Florida Tenant Rights Laws

Whether you rent a home all the way up in Tallahassee or an apartment near the beaches of Miami, it's likely you'll need to know about landlord-tenant law at some point during your tenancy. In addition to the terms of your rental contract, there are many federal, state, and local laws designed to guide the rental process and protect your rights as a tenant. Read on to learn more about Florida tenant rights laws.

Florida Tenant Rights Laws: From Application to Termination

When you hear about tenants' rights, you might automatically think about eviction laws. However, these rights cover everything from the application process to after you've moved out. For example, both federal and Florida law prohibit discrimination against rental applicants and tenants based on protected characteristics like race, religion, or familial status. And once you move out, your landlords has 30 days to let you know why they intend to keep any part of your habitable living conditions. For example, if your landlord fails to make repairs necessary for health and safety you may not have to pay rent during that time. And if you're worried about the ramifications of relying on any of these tenant laws, you'll be relieved to know that it's also illegal for a landlord to retaliate against someone who exercises their tenant rights.

Florida Tenant Rights Laws at a Glance

The following chart provides a summary of Florida's landlord-tenant laws, including links to key statutes.

Statutes

Security Deposits

  • Limits: No statewide limits
  • Landlord has 15 days to return full deposit (with interest in some cases), or 30 days to notify tenant of claim against all or part of the deposit
  • Security deposit may be used if tenant:
    • Owes rent
    • Damages rental beyond normal wear and tear
    • Other lease violations

Paying Rent

  • May not raise rent during lease term (e.g. 1 year lease) unless lease allows; may raise rent upon lease renewal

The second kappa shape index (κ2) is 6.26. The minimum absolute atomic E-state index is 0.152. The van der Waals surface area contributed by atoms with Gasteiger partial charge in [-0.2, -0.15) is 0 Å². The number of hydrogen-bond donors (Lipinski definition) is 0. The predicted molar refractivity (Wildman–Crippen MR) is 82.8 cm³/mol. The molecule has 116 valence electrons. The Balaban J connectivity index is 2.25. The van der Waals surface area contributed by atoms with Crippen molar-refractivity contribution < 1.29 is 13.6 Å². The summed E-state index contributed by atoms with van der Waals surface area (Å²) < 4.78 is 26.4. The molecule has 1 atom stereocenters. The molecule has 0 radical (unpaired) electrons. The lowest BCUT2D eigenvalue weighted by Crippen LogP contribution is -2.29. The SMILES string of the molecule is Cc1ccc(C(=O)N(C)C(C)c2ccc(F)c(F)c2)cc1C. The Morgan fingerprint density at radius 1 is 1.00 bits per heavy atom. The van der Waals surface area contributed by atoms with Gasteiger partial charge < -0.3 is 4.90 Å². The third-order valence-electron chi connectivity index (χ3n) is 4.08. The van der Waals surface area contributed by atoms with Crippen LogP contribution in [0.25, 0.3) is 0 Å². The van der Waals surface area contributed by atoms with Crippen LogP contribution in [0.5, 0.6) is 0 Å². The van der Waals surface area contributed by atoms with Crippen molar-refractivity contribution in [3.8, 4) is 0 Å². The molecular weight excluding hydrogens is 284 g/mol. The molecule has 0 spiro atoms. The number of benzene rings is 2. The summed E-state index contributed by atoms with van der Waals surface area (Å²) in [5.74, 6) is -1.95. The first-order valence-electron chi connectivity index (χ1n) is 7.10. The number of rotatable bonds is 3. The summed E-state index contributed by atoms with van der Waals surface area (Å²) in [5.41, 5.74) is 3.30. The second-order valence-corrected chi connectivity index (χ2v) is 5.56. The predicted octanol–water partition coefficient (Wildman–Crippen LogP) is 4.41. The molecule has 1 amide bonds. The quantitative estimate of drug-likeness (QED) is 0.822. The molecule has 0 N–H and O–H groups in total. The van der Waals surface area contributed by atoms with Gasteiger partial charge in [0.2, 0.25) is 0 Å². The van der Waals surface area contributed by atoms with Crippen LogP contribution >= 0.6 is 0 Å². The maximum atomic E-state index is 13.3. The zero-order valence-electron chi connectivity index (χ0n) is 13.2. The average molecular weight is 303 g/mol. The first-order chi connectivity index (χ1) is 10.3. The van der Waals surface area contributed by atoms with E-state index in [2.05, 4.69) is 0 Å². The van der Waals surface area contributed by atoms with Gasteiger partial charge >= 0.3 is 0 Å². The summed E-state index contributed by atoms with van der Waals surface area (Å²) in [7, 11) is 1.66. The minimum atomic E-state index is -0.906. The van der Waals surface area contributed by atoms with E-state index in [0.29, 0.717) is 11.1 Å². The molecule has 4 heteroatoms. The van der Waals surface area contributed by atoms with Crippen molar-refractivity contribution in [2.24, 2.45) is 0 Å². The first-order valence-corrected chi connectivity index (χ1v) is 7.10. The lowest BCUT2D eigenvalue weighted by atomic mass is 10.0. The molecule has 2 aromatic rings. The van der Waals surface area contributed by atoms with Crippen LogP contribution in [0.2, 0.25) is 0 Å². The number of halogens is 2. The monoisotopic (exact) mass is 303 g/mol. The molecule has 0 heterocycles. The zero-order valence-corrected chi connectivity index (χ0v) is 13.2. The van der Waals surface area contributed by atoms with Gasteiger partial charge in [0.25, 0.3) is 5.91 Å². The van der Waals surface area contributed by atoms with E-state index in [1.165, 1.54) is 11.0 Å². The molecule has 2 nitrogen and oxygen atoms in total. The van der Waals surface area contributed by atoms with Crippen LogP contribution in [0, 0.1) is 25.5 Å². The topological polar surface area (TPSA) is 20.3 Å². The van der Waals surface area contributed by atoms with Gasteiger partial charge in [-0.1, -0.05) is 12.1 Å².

• May raise rent during periodic rental agreement (e.g. month-to-month)

Living Conditions

  • Landlord must give reasonable notice to enter, except in emergencies; at least 12 hours' notice for repairs
  • Landlord may only enter for certain reasons including emergency, to inspect unit, make necessary/agreed-upon repairs, show unit to prospective buyers or tenants
  • Landlord must provide unit fit for human habitation (must comply with building, housing, health codes; maintain aspects of unit listed in §83.51); except those caused by negligence or wrongful act or omission of tenant

Discrimination

  • No discrimination based on race, color, national origin, sex, handicap, familial status, or religion

Ending or Renewing a Tenancy

  • Landlord must give notice to terminate the tenancy:
    • Lease: according to the terms of the lease, but not more than 60 days
    • Week-to-week: minimum 7 days
    • Month-to-month: minimum 15 days
    • Quarter-to-quarter: minimum 30 days
    • Year-to-year: minimum 60 days
    • Eviction: 3 days for failure to pay rent; 7 days for violating lease, failing to cure noncompliance with the lease, or failing to fulfill other obligations as a tenant (listed in §83.52)
  • Remaining in unit after lease expires with permission of landlord makes tenant liable for one month's rent
  • Eviction: Must obtain court order

Retaliation

  • Landlord may not retaliate against tenant for exercising tenant rights

Note: State regulations are always subject to change through the passage of new legislation, rulings in the higher courts (including federal decisions), ballot initiatives, and other means. While we strive to provide the most current information available, please consult an attorney or conduct your own legal research to verify the state law(s) you are researching.

Florida Tenant Rights Laws: Related Resources

Know and Protect your Florida Tenant Rights Laws

Dealing with a landlord-tenant issue can be very stressful and confusing, especially when trying to grasp all your rights and obligations under the law. While many issues can be resolved directly with your landlord, some may require you to take legal action. Receive a free initial case review today to get help understanding and defending your Florida tenant rights.

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